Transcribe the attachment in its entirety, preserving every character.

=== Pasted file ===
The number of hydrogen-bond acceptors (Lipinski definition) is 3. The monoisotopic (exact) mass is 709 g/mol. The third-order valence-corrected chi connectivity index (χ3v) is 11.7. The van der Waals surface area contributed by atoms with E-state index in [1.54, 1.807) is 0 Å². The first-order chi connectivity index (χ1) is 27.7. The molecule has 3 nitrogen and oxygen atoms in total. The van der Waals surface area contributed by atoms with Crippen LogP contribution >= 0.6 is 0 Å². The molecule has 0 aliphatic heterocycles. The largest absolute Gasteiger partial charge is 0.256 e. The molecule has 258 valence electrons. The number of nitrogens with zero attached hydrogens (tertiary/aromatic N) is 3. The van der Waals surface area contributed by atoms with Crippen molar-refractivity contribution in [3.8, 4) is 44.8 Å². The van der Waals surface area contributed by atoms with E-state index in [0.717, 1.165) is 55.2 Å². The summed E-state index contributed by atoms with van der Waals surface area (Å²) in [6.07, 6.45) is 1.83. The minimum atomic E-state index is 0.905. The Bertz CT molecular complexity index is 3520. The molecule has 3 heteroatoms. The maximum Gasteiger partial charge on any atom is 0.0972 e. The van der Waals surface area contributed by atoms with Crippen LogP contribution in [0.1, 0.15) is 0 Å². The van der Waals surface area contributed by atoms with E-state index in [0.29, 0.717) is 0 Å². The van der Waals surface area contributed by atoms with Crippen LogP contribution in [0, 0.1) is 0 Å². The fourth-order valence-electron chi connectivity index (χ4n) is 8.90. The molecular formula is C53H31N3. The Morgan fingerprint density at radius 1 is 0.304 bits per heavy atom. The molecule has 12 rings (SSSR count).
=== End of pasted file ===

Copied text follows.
The number of hydrogen-bond acceptors (Lipinski definition) is 3. The monoisotopic (exact) mass is 709 g/mol. The third-order valence-corrected chi connectivity index (χ3v) is 11.7. The van der Waals surface area contributed by atoms with E-state index in [1.54, 1.807) is 0 Å². The first-order chi connectivity index (χ1) is 27.7. The molecule has 3 nitrogen and oxygen atoms in total. The van der Waals surface area contributed by atoms with Crippen LogP contribution >= 0.6 is 0 Å². The molecule has 0 aliphatic heterocycles. The largest absolute Gasteiger partial charge is 0.256 e. The molecule has 258 valence electrons. The number of nitrogens with zero attached hydrogens (tertiary/aromatic N) is 3. The van der Waals surface area contributed by atoms with Crippen molar-refractivity contribution in [3.8, 4) is 44.8 Å². The van der Waals surface area contributed by atoms with E-state index in [0.717, 1.165) is 55.2 Å². The summed E-state index contributed by atoms with van der Waals surface area (Å²) in [6.07, 6.45) is 1.83. The minimum atomic E-state index is 0.905. The Bertz CT molecular complexity index is 3520. The molecule has 3 heteroatoms. The maximum Gasteiger partial charge on any atom is 0.0972 e. The van der Waals surface area contributed by atoms with Crippen LogP contribution in [0.1, 0.15) is 0 Å². The van der Waals surface area contributed by atoms with E-state index in [0.29, 0.717) is 0 Å². The van der Waals surface area contributed by atoms with Crippen LogP contribution in [0, 0.1) is 0 Å². The fourth-order valence-electron chi connectivity index (χ4n) is 8.90. The molecular formula is C53H31N3. The Morgan fingerprint density at radius 1 is 0.304 bits per heavy atom. The molecule has 12 rings (SSSR count).